Summer Reading 2014: Choose "Just-Right" Books In A Text Format That Is Accessible

This summer, give literacy new meaning by recommending "the right fit" for children and the books they read by adding thethe lens of accessibility. The term "fit" in llteracy circles generally means finding a book that has an appropriate reading level between "not too easy" and "not too hard." Reading specialists and classroom teachers develop strategies to find a good fit. However, struggling readers need more. They also need a "just right" presentation of the text so that it is accessible and creates opportunities for a student to overcome or to bypass their reading challenges.

There is no one correct digital presentation for text; and in some cases, students require different formatting depending on the reading assignment. AIM-VA and its partners help with providing alternatives when print alone is too restrictive. School districts must first decide on the reading accommodations needed by a child so that the best text fit can be determined.

In order to make educated decisions, school districts nationwide and in the Commonwealth, including Fairfax County (FCPS), turn to Protocol for Accommodations in Reading (PAR). This free tool from AIM-VA partner, Don Johnston, Inc. helps educators identify the needs of readers who struggle with decoding and comprehension. In addition, CAST, a nonprofit organization, offers examples of students who may need enlarged, spoken, highlighted, or re-formatted text. Go to the AIM Explorer at the National Center for Accessible Instructional Materials at CAST. 

Using the "best fit" principles for both reading level and accessibility, there are many ways to make reading fun during the summer. Here are some ideas from AIM-VA partners, Bookshare and Learning Ally, and more book titles by The Horn Book via Reading Rockets as well as the site for adolescent literacy by AdLit.

Bookshare: The Summer of Sleuths Contest is about to begin. It is a summer reading event with prizes. Registered  students search for and uncover answers to clues by reading Bookshare books. AIM-VA-eligible students will need Individual memberships as a requirement to participate. Keep abreast using contest notification email. Visit the contest website for details.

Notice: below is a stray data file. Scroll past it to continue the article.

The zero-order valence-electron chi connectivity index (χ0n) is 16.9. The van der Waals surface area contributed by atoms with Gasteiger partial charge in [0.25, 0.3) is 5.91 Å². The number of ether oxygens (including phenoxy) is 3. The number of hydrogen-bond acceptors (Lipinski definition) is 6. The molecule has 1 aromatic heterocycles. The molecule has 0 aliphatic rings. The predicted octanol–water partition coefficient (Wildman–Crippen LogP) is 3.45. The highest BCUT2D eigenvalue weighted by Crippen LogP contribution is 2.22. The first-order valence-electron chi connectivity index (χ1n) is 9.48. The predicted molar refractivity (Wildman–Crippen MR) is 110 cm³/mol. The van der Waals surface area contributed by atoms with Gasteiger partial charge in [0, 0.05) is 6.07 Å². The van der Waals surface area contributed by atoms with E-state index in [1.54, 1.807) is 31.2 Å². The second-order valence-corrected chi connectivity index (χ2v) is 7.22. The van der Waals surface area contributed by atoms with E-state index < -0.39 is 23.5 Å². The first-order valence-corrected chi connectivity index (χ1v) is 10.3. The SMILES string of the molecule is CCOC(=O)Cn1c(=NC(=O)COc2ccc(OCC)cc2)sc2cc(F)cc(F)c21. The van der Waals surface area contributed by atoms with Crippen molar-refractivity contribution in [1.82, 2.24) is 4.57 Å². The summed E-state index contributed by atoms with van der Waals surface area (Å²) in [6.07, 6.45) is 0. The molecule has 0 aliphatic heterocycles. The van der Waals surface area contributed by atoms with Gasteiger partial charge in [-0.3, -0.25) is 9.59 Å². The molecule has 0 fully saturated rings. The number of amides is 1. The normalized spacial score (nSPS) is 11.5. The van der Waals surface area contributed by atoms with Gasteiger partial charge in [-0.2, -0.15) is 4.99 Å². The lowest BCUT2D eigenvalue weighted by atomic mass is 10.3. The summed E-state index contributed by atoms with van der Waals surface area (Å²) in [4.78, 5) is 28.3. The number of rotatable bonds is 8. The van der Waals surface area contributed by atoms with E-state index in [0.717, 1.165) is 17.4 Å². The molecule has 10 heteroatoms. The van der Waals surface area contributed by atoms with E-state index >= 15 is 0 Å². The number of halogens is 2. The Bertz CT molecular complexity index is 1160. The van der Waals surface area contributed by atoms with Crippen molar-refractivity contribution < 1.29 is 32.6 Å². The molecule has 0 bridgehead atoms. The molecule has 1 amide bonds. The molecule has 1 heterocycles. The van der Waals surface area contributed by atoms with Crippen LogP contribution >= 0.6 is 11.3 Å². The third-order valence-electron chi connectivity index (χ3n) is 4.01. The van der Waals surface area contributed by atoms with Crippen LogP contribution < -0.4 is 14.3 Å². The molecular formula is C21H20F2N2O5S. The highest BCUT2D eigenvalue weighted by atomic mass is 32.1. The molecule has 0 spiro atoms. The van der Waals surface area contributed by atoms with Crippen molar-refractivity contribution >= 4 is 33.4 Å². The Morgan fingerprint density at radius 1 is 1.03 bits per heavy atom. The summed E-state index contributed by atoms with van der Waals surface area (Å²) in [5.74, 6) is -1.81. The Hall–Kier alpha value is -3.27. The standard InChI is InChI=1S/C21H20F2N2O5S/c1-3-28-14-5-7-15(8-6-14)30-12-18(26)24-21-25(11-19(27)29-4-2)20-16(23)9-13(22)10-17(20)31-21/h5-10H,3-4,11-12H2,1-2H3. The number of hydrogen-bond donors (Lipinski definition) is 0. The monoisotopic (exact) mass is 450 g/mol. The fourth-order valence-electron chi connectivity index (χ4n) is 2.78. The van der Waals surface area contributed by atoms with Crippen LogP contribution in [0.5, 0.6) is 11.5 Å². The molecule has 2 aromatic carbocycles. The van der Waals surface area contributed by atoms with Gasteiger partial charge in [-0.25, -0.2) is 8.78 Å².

Learning Ally: Check out "Why Summer Reading Is Important for Students with Reading Differences," by Paul Yellin, MD who directs The Yellin Center for Mind, Brain, and Education. With Beth Guadagni, a learning specialist, they discuss how to achieve literacy maintenance and growth balanced with a good dose of fun. There is also a listing of books correlated with the Common Core for grades K-5. Free Listening Tips and advice on effective use of audiobooks is found in the resources for educators.

Reading Rockets/Horn Book: Reading Rockets a favorite destination on the Internet for helping youngsters learn to read has, in the past, offered summer reading lists. This year, the staff there recommend using the summer suggestions from The Horn Book, the oldest magazine in the United States that reviews children's literature. Here are three iists:

Note that readers will have to check with AIM-VA partners for titles. Also, on May 31, the Boston Globe–Horn Book Awards announces 2014 winners in three categories: Picture Book, Fiction and Poetry, and Nonfiction. Titles must be published in the United States but they may be written or illustrated by citizens of any country. The awards are chosen by an independent panel of three judges who are annually appointed by the editor of the Horn Book.

All About Adolescent Literacy: Adlit, a website about literacy for grades 4-12 offers an annual list of summer reads that is designed to please all tastes. Find movie tie-ins, mystery, suspense, science fiction, historical fiction, romance, and adventure. Go to: Summer Fun and More Summer Fun.

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June Behrmann

Follow our blog to learn more about accessible materials and how to use them successfully with students who have reading disabilities in Virginia.



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